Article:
FARMERS swamped by choked drainage systems have been offered a ray of hope with the regional catchment management authority, Warrnambool City Council and a state inquiry calling for the situation to be addressed urgently.
The inquiry chaired by Western Victoria MP David Koch found formal drainage management had been left in an official limbo for more than 20 years after responsibility was taken away from local councils and landowner committees.
It recommended solutions which are likely to help alleviate flooding that is costing south-west farmers millions of dollars in lost income.
A key solution put forward was for a statewide drainage strategy to be established by the government in conjunction with councils, catchment management authorities and local community.
It recommends the government consider funding initial capital works to bring prioritised rural drains up to functional standard and a user-pays model for maintenance and management of drainage systems.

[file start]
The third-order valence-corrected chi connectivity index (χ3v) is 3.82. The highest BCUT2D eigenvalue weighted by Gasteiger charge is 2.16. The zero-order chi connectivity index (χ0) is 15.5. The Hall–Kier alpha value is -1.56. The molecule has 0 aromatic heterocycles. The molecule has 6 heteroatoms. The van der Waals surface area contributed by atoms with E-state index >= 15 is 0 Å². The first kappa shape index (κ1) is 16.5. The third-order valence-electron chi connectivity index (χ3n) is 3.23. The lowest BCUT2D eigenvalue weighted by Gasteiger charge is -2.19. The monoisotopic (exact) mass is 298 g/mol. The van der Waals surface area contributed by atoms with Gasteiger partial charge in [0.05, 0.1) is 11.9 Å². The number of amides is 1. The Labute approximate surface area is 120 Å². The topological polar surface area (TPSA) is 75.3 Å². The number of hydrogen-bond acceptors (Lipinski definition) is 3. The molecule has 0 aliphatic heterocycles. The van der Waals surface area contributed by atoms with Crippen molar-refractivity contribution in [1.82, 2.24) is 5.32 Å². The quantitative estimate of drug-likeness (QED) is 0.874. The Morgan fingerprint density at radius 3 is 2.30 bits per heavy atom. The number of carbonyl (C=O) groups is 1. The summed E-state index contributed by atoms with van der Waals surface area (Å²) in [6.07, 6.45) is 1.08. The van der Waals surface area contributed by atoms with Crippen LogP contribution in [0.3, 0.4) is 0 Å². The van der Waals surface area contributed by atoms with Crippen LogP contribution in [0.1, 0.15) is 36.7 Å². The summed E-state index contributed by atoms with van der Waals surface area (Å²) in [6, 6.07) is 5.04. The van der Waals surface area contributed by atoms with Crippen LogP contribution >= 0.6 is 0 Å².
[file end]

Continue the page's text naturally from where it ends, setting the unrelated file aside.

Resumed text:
Moyne Shire Council mayor Jim Doukas yesterday said rural drainage had been a neglected issue since responsibility was taken from local government after a legislative change in 1989.
“It should be given back to councils who know the local scene better than any government department,” he said.
“Catchment management authorities are only interested in conservation, not the plight of farmers affected by flooding.”
Farmers in the Allansford and Yambuk districts have also criticised the Glenelg Hopkins Catchment Management Authority for its lack of action.
However, water program manager Brad Henderson said catchment authorities did not have responsibility for drainage clearing.
“It is a neglected issue,” he said.
The way forward was to re-establish the former drainage scheme, where appropriate, so the system could again fulfil the role to landowners it was designed for, he said.
“We are working with government to establish a management regime for rural drainage.”
Mr Henderson said the authority had worked extensively with drainage groups to try and resurrect management arrangements.
But lack of clarity around roles and responsibilities including rating and regulation stifled progress.
The city council in its submission to the inquiry said the catchment authority was best placed to be the lead agency and that a beneficiary-pays principle was the best funding solution.
Inquiry committee members visited drainage systems near Port Fairy and Macarthur and held a public hearing in Hamilton.
The government is yet to decide on the recommendations.